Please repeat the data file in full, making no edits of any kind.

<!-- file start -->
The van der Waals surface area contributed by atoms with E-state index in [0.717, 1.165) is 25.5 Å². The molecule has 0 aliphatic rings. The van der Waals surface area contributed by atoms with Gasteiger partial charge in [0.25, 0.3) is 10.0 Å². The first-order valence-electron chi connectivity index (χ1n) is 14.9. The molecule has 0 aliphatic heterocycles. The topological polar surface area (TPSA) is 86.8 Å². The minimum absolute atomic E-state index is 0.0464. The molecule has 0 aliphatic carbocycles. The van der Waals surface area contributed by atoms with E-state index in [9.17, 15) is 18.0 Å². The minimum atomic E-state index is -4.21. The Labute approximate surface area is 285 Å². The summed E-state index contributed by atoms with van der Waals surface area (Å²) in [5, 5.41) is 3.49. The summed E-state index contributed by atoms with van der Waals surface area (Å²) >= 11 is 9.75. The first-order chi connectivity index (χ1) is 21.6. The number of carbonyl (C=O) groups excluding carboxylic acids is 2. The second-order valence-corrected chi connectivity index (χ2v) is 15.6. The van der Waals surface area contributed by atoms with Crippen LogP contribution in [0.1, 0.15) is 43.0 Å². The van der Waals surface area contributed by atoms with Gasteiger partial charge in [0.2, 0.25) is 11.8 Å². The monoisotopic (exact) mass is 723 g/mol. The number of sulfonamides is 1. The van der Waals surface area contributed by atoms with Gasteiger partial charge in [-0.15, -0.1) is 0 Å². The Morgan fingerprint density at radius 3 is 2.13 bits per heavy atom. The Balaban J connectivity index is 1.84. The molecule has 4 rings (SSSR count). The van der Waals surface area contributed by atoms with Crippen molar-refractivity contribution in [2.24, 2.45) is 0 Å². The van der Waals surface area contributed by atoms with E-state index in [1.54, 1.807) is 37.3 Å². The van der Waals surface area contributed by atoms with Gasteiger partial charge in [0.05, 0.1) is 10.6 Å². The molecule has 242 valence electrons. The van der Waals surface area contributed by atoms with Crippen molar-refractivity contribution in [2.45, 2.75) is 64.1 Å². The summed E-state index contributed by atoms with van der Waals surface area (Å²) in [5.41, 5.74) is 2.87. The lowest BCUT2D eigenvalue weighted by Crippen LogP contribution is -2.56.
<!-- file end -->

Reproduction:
The van der Waals surface area contributed by atoms with E-state index in [0.717, 1.165) is 25.5 Å². The molecule has 0 aliphatic rings. The van der Waals surface area contributed by atoms with Gasteiger partial charge in [0.25, 0.3) is 10.0 Å². The first-order valence-electron chi connectivity index (χ1n) is 14.9. The molecule has 0 aliphatic heterocycles. The topological polar surface area (TPSA) is 86.8 Å². The minimum absolute atomic E-state index is 0.0464. The molecule has 0 aliphatic carbocycles. The van der Waals surface area contributed by atoms with E-state index in [9.17, 15) is 18.0 Å². The minimum atomic E-state index is -4.21. The Labute approximate surface area is 285 Å². The summed E-state index contributed by atoms with van der Waals surface area (Å²) in [5, 5.41) is 3.49. The summed E-state index contributed by atoms with van der Waals surface area (Å²) >= 11 is 9.75. The first-order chi connectivity index (χ1) is 21.6. The number of carbonyl (C=O) groups excluding carboxylic acids is 2. The second-order valence-corrected chi connectivity index (χ2v) is 15.6. The van der Waals surface area contributed by atoms with Crippen LogP contribution in [0.1, 0.15) is 43.0 Å². The van der Waals surface area contributed by atoms with Gasteiger partial charge in [0.2, 0.25) is 11.8 Å². The monoisotopic (exact) mass is 723 g/mol. The number of sulfonamides is 1. The van der Waals surface area contributed by atoms with Gasteiger partial charge in [-0.15, -0.1) is 0 Å². The Morgan fingerprint density at radius 3 is 2.13 bits per heavy atom. The Balaban J connectivity index is 1.84. The molecule has 4 rings (SSSR count). The van der Waals surface area contributed by atoms with Crippen molar-refractivity contribution in [2.24, 2.45) is 0 Å². The van der Waals surface area contributed by atoms with E-state index in [1.54, 1.807) is 37.3 Å². The van der Waals surface area contributed by atoms with Gasteiger partial charge in [0.05, 0.1) is 10.6 Å². The molecule has 242 valence electrons. The van der Waals surface area contributed by atoms with Crippen molar-refractivity contribution in [2.45, 2.75) is 64.1 Å². The summed E-state index contributed by atoms with van der Waals surface area (Å²) in [5.41, 5.74) is 2.87. The lowest BCUT2D eigenvalue weighted by Crippen LogP contribution is -2.56.